The first factor that should be considered is the short interest percentage, calculated by dividing the total number of borrowed shares by the total number currently in circulation. For illustration's sake, let's say that short sellers have sold 20,000 shares of Company A stock, and a total of 200,000 shares of stock are outstanding. The short interest percentage in this scenario is 10%. If this proportion is large, then a greater number of short sellers will compete with one another to purchase the stock back if its price begins to climb.

Short interest ratio

The short interest ratio is calculated by dividing the total number of short positions by the company's average daily trading volume (ADTV) under consideration. If short sellers had 200,000 shares of stock and the average daily trading volume (ADTV) was 40,000 shares, it would take five days for the short sellers to buy back their stock.

A greater ratio indicates that short sellers are more likely to contribute to a price increase. High short interest to total interest ratio (five or more) signal that short sellers may panic.

moomoo trading app provides investors and traders with free short sale data that will assist investors in understanding the market sentiment and future performance of certain stocks. You could easily find out the short selling analysis data like short interest ratio, daily short volume, short sale ranking, etc.


Images provided are not current and any securities are shown for illustrative purposes only.

Daily moving average charts

Charts using daily moving averages show the prices at which a stock has traded over a certain time. If you look at a chart with a moving average of at least 50 days long (or longer), you will be able to determine whether or not a stock's price has reached any peaks. Moving average charts can be viewed using one of the several charting applications. Using this, you may adjust the stock's chart appropriately.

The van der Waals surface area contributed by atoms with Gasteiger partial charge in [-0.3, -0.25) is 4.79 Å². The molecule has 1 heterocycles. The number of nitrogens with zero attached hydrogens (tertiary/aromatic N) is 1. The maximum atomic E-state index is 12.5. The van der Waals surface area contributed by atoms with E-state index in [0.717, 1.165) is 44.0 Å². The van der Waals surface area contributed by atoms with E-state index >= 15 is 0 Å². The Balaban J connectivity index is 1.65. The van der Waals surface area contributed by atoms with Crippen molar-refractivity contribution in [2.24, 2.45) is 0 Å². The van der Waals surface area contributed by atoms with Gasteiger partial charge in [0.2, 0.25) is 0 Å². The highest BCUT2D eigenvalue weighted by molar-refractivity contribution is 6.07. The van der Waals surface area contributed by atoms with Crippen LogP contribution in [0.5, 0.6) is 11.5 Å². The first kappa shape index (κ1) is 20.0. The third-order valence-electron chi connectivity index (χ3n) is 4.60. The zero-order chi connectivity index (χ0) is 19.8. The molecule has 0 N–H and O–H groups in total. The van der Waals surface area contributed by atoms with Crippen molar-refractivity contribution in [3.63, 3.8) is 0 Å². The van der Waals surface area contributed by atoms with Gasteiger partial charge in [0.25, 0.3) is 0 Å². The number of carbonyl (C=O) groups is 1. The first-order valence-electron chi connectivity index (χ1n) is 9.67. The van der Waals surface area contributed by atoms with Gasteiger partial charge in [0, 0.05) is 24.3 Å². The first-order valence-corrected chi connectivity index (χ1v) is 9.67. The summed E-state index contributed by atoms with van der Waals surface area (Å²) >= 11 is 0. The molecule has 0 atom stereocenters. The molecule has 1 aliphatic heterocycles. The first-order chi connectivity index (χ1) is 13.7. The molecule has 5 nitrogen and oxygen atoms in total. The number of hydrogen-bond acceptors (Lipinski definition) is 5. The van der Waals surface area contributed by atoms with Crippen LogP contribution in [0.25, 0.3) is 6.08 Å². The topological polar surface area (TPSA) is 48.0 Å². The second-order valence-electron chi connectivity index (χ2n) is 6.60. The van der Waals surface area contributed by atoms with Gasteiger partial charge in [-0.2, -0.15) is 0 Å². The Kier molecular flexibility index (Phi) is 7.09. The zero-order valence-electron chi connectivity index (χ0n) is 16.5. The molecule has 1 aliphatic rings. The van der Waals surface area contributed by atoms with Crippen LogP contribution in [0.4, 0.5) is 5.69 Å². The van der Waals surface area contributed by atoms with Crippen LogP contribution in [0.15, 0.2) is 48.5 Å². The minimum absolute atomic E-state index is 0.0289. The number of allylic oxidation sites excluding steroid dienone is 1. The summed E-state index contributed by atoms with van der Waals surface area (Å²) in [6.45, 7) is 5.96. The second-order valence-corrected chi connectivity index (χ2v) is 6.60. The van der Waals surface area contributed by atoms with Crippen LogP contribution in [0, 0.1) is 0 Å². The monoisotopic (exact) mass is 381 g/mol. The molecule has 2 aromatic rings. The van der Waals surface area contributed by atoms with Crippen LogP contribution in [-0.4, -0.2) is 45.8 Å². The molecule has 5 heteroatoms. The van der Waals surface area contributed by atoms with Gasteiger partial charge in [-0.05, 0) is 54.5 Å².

Staying up to date on what's happening in your stock industry is essential for helping avoid being caught in a short squeeze, which news headlines may trigger.

moomoo will also provide investors with free 24/7 global financial and technology news with an accompanying detailed analysis from Bloomberg, Dow Jones, and more. You can catch the latest market movements to help you invest effectively. Download moomoo app today to get the free 24/7 global news.



The capability to successfully time a short squeeze may be a highly profitable technique, but a significant level of risk comes along with the potential for gain. Accurately estimating when a peak will occur is not a simple task. A trader interested in making a profit from a possible short squeeze should do an in-depth analysis of several short squeeze predictors, such as short interest, the short interest ratio, daily moving averages, and industry trends.


When short selling there is no limit on how high a stock price could rise so the potential loss is unlimited. Other risks include dividend risk and margin risk, this strategy is not appropriate for all investors.

Margin trading entails greater risk, including, but not limited to, risk of loss and incurrence of margin interest debt, and is not suitable for all investors. Please assess your financial circumstances and risk tolerance before trading on margin.